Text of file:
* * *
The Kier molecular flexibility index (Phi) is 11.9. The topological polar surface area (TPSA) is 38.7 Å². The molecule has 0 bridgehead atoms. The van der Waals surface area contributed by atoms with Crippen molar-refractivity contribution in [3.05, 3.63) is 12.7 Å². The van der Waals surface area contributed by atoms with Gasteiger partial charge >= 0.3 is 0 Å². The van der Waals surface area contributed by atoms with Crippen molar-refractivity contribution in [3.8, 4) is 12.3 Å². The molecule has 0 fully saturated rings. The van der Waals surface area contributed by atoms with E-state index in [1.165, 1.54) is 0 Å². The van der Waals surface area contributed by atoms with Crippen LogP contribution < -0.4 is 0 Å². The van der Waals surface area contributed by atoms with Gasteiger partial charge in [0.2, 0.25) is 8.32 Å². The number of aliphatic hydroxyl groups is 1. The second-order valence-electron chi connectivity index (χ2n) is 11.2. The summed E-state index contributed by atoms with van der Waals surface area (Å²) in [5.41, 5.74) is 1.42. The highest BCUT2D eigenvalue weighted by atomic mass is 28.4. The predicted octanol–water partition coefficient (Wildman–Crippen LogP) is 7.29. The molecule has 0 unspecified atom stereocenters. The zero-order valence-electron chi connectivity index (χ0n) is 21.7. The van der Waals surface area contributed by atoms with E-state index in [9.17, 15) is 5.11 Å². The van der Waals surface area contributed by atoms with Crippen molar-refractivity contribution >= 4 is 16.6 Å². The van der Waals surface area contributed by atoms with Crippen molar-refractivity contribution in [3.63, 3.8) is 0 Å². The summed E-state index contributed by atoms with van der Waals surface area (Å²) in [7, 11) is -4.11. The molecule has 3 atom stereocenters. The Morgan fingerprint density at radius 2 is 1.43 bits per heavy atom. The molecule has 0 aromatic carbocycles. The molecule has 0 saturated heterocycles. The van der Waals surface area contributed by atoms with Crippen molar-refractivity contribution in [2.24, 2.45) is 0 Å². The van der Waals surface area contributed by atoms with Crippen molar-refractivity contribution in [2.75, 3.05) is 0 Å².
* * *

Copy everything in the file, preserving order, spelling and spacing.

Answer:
The Kier molecular flexibility index (Phi) is 11.9. The topological polar surface area (TPSA) is 38.7 Å². The molecule has 0 bridgehead atoms. The van der Waals surface area contributed by atoms with Crippen molar-refractivity contribution in [3.05, 3.63) is 12.7 Å². The van der Waals surface area contributed by atoms with Gasteiger partial charge >= 0.3 is 0 Å². The van der Waals surface area contributed by atoms with Crippen molar-refractivity contribution in [3.8, 4) is 12.3 Å². The molecule has 0 fully saturated rings. The van der Waals surface area contributed by atoms with E-state index in [1.165, 1.54) is 0 Å². The van der Waals surface area contributed by atoms with Crippen LogP contribution < -0.4 is 0 Å². The van der Waals surface area contributed by atoms with Gasteiger partial charge in [0.2, 0.25) is 8.32 Å². The number of aliphatic hydroxyl groups is 1. The second-order valence-electron chi connectivity index (χ2n) is 11.2. The summed E-state index contributed by atoms with van der Waals surface area (Å²) in [5.41, 5.74) is 1.42. The highest BCUT2D eigenvalue weighted by atomic mass is 28.4. The predicted octanol–water partition coefficient (Wildman–Crippen LogP) is 7.29. The molecule has 0 unspecified atom stereocenters. The zero-order valence-electron chi connectivity index (χ0n) is 21.7. The van der Waals surface area contributed by atoms with E-state index in [9.17, 15) is 5.11 Å². The van der Waals surface area contributed by atoms with Crippen molar-refractivity contribution >= 4 is 16.6 Å². The van der Waals surface area contributed by atoms with Crippen molar-refractivity contribution in [3.63, 3.8) is 0 Å². The summed E-state index contributed by atoms with van der Waals surface area (Å²) in [7, 11) is -4.11. The molecule has 3 atom stereocenters. The Morgan fingerprint density at radius 2 is 1.43 bits per heavy atom. The molecule has 0 aromatic carbocycles. The molecule has 0 saturated heterocycles. The van der Waals surface area contributed by atoms with Crippen molar-refractivity contribution in [2.24, 2.45) is 0 Å². The van der Waals surface area contributed by atoms with Crippen molar-refractivity contribution in [2.75, 3.05) is 0 Å².